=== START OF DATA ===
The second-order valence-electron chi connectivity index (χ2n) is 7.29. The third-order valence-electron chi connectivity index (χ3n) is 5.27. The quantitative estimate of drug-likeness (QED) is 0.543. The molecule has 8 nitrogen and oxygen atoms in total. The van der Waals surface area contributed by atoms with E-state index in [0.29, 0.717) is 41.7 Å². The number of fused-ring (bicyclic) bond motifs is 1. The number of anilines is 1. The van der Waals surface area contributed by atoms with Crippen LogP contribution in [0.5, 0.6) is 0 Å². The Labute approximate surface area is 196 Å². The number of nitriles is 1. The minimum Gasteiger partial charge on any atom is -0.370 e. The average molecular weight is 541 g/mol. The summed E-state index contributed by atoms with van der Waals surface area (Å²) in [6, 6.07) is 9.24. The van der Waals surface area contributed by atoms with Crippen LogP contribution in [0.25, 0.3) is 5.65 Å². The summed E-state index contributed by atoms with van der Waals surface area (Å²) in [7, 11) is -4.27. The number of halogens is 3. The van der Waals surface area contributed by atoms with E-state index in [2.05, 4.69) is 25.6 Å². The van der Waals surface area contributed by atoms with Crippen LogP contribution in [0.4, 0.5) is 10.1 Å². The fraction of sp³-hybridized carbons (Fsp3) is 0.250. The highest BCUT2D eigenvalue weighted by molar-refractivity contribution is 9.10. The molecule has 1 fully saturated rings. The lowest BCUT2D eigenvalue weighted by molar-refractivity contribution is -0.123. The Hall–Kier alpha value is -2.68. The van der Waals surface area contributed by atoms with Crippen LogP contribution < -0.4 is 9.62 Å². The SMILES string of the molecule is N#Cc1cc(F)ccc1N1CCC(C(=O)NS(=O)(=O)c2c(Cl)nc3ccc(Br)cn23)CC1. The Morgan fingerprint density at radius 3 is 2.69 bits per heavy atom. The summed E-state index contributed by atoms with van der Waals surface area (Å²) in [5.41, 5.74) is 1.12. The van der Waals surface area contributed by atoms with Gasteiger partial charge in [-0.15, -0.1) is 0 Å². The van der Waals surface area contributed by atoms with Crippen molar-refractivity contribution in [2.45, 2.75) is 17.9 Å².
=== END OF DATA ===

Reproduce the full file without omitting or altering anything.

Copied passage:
The second-order valence-electron chi connectivity index (χ2n) is 7.29. The third-order valence-electron chi connectivity index (χ3n) is 5.27. The quantitative estimate of drug-likeness (QED) is 0.543. The molecule has 8 nitrogen and oxygen atoms in total. The van der Waals surface area contributed by atoms with E-state index in [0.29, 0.717) is 41.7 Å². The number of fused-ring (bicyclic) bond motifs is 1. The number of anilines is 1. The van der Waals surface area contributed by atoms with Crippen LogP contribution in [0.5, 0.6) is 0 Å². The Labute approximate surface area is 196 Å². The number of nitriles is 1. The minimum Gasteiger partial charge on any atom is -0.370 e. The average molecular weight is 541 g/mol. The summed E-state index contributed by atoms with van der Waals surface area (Å²) in [6, 6.07) is 9.24. The van der Waals surface area contributed by atoms with Crippen LogP contribution in [0.25, 0.3) is 5.65 Å². The summed E-state index contributed by atoms with van der Waals surface area (Å²) in [7, 11) is -4.27. The number of halogens is 3. The van der Waals surface area contributed by atoms with E-state index in [2.05, 4.69) is 25.6 Å². The van der Waals surface area contributed by atoms with Crippen LogP contribution in [0.4, 0.5) is 10.1 Å². The fraction of sp³-hybridized carbons (Fsp3) is 0.250. The highest BCUT2D eigenvalue weighted by molar-refractivity contribution is 9.10. The molecule has 1 fully saturated rings. The lowest BCUT2D eigenvalue weighted by molar-refractivity contribution is -0.123. The Hall–Kier alpha value is -2.68. The van der Waals surface area contributed by atoms with Crippen LogP contribution < -0.4 is 9.62 Å². The SMILES string of the molecule is N#Cc1cc(F)ccc1N1CCC(C(=O)NS(=O)(=O)c2c(Cl)nc3ccc(Br)cn23)CC1. The Morgan fingerprint density at radius 3 is 2.69 bits per heavy atom. The summed E-state index contributed by atoms with van der Waals surface area (Å²) in [5.41, 5.74) is 1.12. The van der Waals surface area contributed by atoms with Gasteiger partial charge in [-0.15, -0.1) is 0 Å². The van der Waals surface area contributed by atoms with Crippen molar-refractivity contribution in [2.45, 2.75) is 17.9 Å².